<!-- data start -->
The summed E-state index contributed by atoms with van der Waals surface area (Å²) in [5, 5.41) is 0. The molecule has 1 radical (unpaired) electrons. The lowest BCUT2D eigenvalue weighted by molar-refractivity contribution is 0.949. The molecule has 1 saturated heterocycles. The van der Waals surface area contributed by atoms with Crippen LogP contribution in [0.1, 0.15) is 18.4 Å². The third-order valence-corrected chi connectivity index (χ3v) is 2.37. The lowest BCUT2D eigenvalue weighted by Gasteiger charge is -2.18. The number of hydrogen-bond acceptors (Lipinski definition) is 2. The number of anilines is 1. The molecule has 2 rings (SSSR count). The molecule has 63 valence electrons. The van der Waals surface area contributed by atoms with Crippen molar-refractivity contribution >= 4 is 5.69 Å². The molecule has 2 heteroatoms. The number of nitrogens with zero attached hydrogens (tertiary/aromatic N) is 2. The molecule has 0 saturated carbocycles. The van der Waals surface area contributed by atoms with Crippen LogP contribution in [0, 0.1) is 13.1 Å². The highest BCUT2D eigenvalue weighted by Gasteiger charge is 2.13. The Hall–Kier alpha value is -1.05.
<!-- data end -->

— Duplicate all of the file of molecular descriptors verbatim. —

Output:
The summed E-state index contributed by atoms with van der Waals surface area (Å²) in [5, 5.41) is 0. The molecule has 1 radical (unpaired) electrons. The lowest BCUT2D eigenvalue weighted by molar-refractivity contribution is 0.949. The molecule has 1 saturated heterocycles. The van der Waals surface area contributed by atoms with Crippen LogP contribution in [0.1, 0.15) is 18.4 Å². The third-order valence-corrected chi connectivity index (χ3v) is 2.37. The lowest BCUT2D eigenvalue weighted by Gasteiger charge is -2.18. The number of hydrogen-bond acceptors (Lipinski definition) is 2. The number of anilines is 1. The molecule has 2 rings (SSSR count). The molecule has 63 valence electrons. The van der Waals surface area contributed by atoms with Crippen molar-refractivity contribution >= 4 is 5.69 Å². The molecule has 2 heteroatoms. The number of nitrogens with zero attached hydrogens (tertiary/aromatic N) is 2. The molecule has 0 saturated carbocycles. The van der Waals surface area contributed by atoms with Crippen LogP contribution in [0, 0.1) is 13.1 Å². The highest BCUT2D eigenvalue weighted by Gasteiger charge is 2.13. The Hall–Kier alpha value is -1.05.